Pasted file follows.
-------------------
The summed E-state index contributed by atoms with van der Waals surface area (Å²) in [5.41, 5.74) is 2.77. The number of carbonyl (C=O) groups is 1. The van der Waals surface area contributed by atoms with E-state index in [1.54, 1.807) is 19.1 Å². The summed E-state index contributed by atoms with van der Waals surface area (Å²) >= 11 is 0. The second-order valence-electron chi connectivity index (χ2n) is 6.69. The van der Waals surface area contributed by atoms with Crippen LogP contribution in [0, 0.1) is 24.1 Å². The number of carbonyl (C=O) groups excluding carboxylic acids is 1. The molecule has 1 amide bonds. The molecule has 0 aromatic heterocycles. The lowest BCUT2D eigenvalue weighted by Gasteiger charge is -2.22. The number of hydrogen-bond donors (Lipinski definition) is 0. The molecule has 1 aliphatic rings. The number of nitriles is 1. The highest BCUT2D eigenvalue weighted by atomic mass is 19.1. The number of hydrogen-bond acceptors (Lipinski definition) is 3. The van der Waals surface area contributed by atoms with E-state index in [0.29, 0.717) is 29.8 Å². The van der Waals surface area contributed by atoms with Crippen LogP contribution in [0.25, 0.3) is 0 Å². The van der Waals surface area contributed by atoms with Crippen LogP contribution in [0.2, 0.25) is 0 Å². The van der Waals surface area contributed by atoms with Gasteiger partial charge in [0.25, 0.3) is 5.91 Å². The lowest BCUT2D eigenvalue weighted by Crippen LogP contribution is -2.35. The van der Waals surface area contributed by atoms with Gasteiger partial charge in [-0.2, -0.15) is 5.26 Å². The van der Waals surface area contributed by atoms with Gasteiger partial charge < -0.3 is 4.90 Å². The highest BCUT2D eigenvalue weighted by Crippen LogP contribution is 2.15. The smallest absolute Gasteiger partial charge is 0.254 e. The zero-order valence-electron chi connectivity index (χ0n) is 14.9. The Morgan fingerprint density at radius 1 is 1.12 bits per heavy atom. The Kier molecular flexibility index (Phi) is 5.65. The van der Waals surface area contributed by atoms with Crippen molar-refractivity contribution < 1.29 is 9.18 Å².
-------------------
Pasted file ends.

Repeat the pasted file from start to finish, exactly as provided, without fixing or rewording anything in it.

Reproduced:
The summed E-state index contributed by atoms with van der Waals surface area (Å²) in [5.41, 5.74) is 2.77. The number of carbonyl (C=O) groups is 1. The van der Waals surface area contributed by atoms with E-state index in [1.54, 1.807) is 19.1 Å². The summed E-state index contributed by atoms with van der Waals surface area (Å²) >= 11 is 0. The second-order valence-electron chi connectivity index (χ2n) is 6.69. The van der Waals surface area contributed by atoms with Crippen LogP contribution in [0, 0.1) is 24.1 Å². The number of carbonyl (C=O) groups excluding carboxylic acids is 1. The molecule has 1 amide bonds. The molecule has 0 aromatic heterocycles. The lowest BCUT2D eigenvalue weighted by Gasteiger charge is -2.22. The number of hydrogen-bond donors (Lipinski definition) is 0. The molecule has 1 aliphatic rings. The number of nitriles is 1. The highest BCUT2D eigenvalue weighted by atomic mass is 19.1. The number of hydrogen-bond acceptors (Lipinski definition) is 3. The van der Waals surface area contributed by atoms with E-state index in [0.29, 0.717) is 29.8 Å². The van der Waals surface area contributed by atoms with Crippen LogP contribution in [0.25, 0.3) is 0 Å². The van der Waals surface area contributed by atoms with Crippen LogP contribution in [0.2, 0.25) is 0 Å². The van der Waals surface area contributed by atoms with Gasteiger partial charge in [0.25, 0.3) is 5.91 Å². The lowest BCUT2D eigenvalue weighted by Crippen LogP contribution is -2.35. The van der Waals surface area contributed by atoms with Gasteiger partial charge in [-0.2, -0.15) is 5.26 Å². The van der Waals surface area contributed by atoms with Gasteiger partial charge < -0.3 is 4.90 Å². The highest BCUT2D eigenvalue weighted by Crippen LogP contribution is 2.15. The smallest absolute Gasteiger partial charge is 0.254 e. The zero-order valence-electron chi connectivity index (χ0n) is 14.9. The Morgan fingerprint density at radius 1 is 1.12 bits per heavy atom. The Kier molecular flexibility index (Phi) is 5.65. The van der Waals surface area contributed by atoms with Crippen molar-refractivity contribution < 1.29 is 9.18 Å².